(We can't get LinguistFriend's blogger account working for whatever reason, so I posted this for him, but he wrote it... CC)
Kit Ketcham has provided us at her blog with the words of Rev. Joseph Lowery's benediction at the end of Obama’s inauguration ceremony. Lowery, as Kit recalls, was cofounder with Martin Luther King Jr. of the Southern Christian Leadership Conference. Lowery’s own words are indeed wonderful, but they reminded me of other words which further illuminate the nature of yesterday's drama for people of his generation. My best Latin teacher, Dr. John Colby of Phillips Andover school, initiated his students to the reading of Latin prose in the form of medieval Latin legends and the Latin Bible. One of these biblical texts was spoken by the elderly Simeon (Luke 2:25-33), to whom it had been foretold that he would see the Messiah before he died. So he waited at the temple in Jerusalem, and when the infant Jesus was brought to the temple, Simeon took him in his arms, and blessed God and spoke the words known as the Song of Simeon: "Now you let go your servant, oh Lord, according to your word in peace, for my eyes have seen your salvation, which you have prepared in the presence of all peoples, a light for revelation to the Gentiles, and for glory to your people Israel". This text I learned in Latin many years ago; the English version here is a mixture of the NRSV and my version of the Nestle-Aland Greek text.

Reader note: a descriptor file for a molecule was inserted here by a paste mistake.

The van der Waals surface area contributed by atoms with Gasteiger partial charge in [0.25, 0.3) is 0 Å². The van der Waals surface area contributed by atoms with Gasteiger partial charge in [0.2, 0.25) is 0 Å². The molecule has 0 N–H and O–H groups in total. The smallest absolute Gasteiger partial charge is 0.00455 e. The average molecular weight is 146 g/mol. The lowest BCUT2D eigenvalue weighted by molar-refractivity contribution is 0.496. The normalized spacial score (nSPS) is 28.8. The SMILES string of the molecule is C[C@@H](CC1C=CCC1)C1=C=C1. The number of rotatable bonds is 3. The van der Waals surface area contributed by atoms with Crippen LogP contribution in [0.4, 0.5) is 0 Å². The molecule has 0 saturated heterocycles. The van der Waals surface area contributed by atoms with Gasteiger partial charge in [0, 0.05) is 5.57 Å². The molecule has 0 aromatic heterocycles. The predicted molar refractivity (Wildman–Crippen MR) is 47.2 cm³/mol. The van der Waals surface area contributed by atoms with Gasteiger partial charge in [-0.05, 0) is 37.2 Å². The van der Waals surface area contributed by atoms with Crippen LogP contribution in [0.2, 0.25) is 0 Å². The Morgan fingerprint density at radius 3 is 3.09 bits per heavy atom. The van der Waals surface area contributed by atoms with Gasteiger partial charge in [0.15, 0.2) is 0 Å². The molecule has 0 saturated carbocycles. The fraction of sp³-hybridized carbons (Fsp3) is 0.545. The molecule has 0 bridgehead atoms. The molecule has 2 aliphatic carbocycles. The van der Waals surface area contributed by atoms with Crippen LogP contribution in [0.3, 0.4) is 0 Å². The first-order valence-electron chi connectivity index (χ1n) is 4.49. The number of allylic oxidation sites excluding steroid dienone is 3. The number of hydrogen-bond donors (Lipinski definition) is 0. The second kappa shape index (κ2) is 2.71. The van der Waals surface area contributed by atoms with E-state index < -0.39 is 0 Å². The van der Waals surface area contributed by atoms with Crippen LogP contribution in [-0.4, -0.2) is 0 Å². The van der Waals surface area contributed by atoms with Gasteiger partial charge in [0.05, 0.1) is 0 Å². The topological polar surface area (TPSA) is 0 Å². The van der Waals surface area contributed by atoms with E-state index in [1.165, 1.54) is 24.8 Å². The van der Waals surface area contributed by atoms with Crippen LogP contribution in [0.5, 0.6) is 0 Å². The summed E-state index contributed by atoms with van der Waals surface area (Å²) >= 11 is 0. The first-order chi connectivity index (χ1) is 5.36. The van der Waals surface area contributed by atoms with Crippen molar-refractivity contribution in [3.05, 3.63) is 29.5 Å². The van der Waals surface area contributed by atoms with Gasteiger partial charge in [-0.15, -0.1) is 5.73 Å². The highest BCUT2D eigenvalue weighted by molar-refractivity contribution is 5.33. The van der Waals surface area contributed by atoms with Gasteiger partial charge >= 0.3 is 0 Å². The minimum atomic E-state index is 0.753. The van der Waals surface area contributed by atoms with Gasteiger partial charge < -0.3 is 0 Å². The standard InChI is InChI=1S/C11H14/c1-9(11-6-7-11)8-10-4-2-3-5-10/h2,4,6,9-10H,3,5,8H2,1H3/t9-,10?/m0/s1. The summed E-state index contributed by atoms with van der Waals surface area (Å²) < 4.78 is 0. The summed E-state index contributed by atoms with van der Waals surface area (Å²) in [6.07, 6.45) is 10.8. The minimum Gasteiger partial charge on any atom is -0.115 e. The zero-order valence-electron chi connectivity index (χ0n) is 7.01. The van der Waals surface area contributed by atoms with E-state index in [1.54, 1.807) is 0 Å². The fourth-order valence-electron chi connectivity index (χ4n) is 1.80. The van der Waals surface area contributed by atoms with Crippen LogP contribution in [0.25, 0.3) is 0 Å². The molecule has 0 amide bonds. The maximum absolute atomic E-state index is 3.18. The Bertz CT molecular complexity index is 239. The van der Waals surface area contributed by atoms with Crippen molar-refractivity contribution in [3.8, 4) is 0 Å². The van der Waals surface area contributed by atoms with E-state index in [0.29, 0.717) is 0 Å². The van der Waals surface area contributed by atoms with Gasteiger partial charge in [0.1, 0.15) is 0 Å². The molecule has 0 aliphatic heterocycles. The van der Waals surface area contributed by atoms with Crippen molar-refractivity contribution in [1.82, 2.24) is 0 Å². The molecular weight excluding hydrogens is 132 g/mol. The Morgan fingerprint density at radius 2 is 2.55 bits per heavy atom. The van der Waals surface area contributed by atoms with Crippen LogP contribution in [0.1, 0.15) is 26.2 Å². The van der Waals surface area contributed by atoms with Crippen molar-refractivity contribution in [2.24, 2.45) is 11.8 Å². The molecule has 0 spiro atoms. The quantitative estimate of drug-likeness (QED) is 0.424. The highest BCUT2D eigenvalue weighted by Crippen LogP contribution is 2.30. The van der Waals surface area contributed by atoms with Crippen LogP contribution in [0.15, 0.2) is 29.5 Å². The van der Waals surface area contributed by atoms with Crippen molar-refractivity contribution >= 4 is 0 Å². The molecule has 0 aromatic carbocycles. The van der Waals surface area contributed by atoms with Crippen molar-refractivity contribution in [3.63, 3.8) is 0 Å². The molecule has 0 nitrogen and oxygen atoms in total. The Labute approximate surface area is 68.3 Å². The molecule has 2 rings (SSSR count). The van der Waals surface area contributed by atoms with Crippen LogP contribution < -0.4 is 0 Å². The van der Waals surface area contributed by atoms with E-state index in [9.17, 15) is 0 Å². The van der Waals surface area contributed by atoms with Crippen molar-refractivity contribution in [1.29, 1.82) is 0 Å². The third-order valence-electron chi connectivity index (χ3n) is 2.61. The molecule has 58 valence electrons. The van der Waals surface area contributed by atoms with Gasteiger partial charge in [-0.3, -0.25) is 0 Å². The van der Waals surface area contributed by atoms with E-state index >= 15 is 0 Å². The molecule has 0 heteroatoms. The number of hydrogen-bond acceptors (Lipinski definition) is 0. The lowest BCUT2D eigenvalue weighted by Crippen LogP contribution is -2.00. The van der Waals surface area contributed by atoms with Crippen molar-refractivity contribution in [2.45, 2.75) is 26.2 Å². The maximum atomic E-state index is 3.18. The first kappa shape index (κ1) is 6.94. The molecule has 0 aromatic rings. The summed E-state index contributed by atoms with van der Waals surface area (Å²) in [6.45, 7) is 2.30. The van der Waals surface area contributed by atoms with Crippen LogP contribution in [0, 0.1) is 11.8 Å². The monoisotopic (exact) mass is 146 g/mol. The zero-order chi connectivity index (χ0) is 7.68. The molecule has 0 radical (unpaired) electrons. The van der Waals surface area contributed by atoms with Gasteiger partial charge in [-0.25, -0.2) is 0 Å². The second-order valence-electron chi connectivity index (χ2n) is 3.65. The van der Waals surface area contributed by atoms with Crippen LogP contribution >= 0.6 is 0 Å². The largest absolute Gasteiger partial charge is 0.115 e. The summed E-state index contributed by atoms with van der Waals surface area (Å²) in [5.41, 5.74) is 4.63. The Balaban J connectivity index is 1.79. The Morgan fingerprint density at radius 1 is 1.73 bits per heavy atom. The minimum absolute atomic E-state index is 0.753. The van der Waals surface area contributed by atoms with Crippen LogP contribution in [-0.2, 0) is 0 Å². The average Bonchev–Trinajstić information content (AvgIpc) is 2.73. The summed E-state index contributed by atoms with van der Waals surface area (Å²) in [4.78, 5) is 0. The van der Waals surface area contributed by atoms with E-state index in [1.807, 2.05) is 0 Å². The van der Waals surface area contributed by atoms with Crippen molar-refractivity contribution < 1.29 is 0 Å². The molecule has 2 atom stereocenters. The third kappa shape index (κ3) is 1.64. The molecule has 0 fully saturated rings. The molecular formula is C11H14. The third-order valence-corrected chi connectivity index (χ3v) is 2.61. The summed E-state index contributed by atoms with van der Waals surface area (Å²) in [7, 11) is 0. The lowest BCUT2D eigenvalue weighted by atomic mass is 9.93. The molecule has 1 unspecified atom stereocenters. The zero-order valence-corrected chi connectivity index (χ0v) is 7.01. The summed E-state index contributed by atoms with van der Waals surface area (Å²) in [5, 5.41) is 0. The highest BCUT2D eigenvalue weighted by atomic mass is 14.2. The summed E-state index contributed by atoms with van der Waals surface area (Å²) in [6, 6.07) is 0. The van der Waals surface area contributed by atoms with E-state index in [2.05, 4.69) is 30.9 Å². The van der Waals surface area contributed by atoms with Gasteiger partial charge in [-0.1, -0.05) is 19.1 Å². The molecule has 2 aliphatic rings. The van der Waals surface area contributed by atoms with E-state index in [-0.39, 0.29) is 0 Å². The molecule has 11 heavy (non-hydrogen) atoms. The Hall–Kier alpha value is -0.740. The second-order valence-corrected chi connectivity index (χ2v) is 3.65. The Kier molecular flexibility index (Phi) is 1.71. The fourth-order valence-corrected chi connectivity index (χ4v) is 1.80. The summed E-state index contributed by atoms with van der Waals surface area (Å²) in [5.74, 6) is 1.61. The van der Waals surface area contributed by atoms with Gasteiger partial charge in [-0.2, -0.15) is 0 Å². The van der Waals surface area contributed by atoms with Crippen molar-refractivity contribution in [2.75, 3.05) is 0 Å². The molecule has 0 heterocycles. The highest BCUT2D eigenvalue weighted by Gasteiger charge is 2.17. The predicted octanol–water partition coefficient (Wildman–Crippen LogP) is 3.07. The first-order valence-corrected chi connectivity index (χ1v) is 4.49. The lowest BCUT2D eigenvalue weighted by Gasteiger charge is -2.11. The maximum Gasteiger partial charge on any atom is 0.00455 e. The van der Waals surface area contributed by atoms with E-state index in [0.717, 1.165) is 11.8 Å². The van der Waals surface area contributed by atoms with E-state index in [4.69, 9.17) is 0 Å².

Obama of course is not the Messiah, and he does not claim to be, although the tasks that await him are worthy of one. But the role of Rev. Lowery at the inauguration was precisely that of Simeon. His text, which Kit has kindly made available, deserves to be read carefully. From another point, of view, Lowery is also a distinguished representative of countless many Africo-American people. I am reminded more than others of the faculty of Hampton University, where my father taught architecture many years ago, and other black professionals for whom such an event as yesterday’s could have been no more than a wild dream. My black adopted youngest son sent me a message from Los Angeles yesterday, expressing that fact well: “ Take time to reflect on how amazing this day is historically!!! WOW!!!” (his emphasis), words that have less dignity than the song of Simeon, but also work.